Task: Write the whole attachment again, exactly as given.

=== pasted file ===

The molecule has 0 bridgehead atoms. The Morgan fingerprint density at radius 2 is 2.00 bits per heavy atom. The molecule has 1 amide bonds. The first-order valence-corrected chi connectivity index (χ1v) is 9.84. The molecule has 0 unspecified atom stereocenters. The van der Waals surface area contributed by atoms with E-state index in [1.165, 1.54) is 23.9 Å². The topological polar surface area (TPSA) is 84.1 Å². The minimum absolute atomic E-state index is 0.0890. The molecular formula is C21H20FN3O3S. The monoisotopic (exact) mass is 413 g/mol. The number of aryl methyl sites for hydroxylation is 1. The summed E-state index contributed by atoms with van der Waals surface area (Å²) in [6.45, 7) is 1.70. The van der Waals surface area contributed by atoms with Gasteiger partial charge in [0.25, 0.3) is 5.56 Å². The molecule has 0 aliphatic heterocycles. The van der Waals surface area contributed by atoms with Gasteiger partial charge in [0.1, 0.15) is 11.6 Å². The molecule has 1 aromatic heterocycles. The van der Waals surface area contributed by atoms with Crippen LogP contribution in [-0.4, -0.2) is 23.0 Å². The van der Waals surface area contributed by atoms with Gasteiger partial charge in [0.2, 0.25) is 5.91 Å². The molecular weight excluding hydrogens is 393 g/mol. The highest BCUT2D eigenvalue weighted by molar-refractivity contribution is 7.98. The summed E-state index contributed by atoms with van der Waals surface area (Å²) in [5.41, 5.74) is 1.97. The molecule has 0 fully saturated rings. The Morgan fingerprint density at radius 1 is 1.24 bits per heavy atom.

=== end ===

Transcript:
The molecule has 0 bridgehead atoms. The Morgan fingerprint density at radius 2 is 2.00 bits per heavy atom. The molecule has 1 amide bonds. The first-order valence-corrected chi connectivity index (χ1v) is 9.84. The molecule has 0 unspecified atom stereocenters. The van der Waals surface area contributed by atoms with E-state index in [1.165, 1.54) is 23.9 Å². The topological polar surface area (TPSA) is 84.1 Å². The minimum absolute atomic E-state index is 0.0890. The molecular formula is C21H20FN3O3S. The monoisotopic (exact) mass is 413 g/mol. The number of aryl methyl sites for hydroxylation is 1. The summed E-state index contributed by atoms with van der Waals surface area (Å²) in [6.45, 7) is 1.70. The van der Waals surface area contributed by atoms with Gasteiger partial charge in [0.25, 0.3) is 5.56 Å². The molecule has 0 aliphatic heterocycles. The van der Waals surface area contributed by atoms with Gasteiger partial charge in [0.1, 0.15) is 11.6 Å². The molecule has 1 aromatic heterocycles. The van der Waals surface area contributed by atoms with Crippen LogP contribution in [-0.4, -0.2) is 23.0 Å². The van der Waals surface area contributed by atoms with Gasteiger partial charge in [0.2, 0.25) is 5.91 Å². The molecular weight excluding hydrogens is 393 g/mol. The highest BCUT2D eigenvalue weighted by molar-refractivity contribution is 7.98. The summed E-state index contributed by atoms with van der Waals surface area (Å²) in [5.41, 5.74) is 1.97. The molecule has 0 fully saturated rings. The Morgan fingerprint density at radius 1 is 1.24 bits per heavy atom.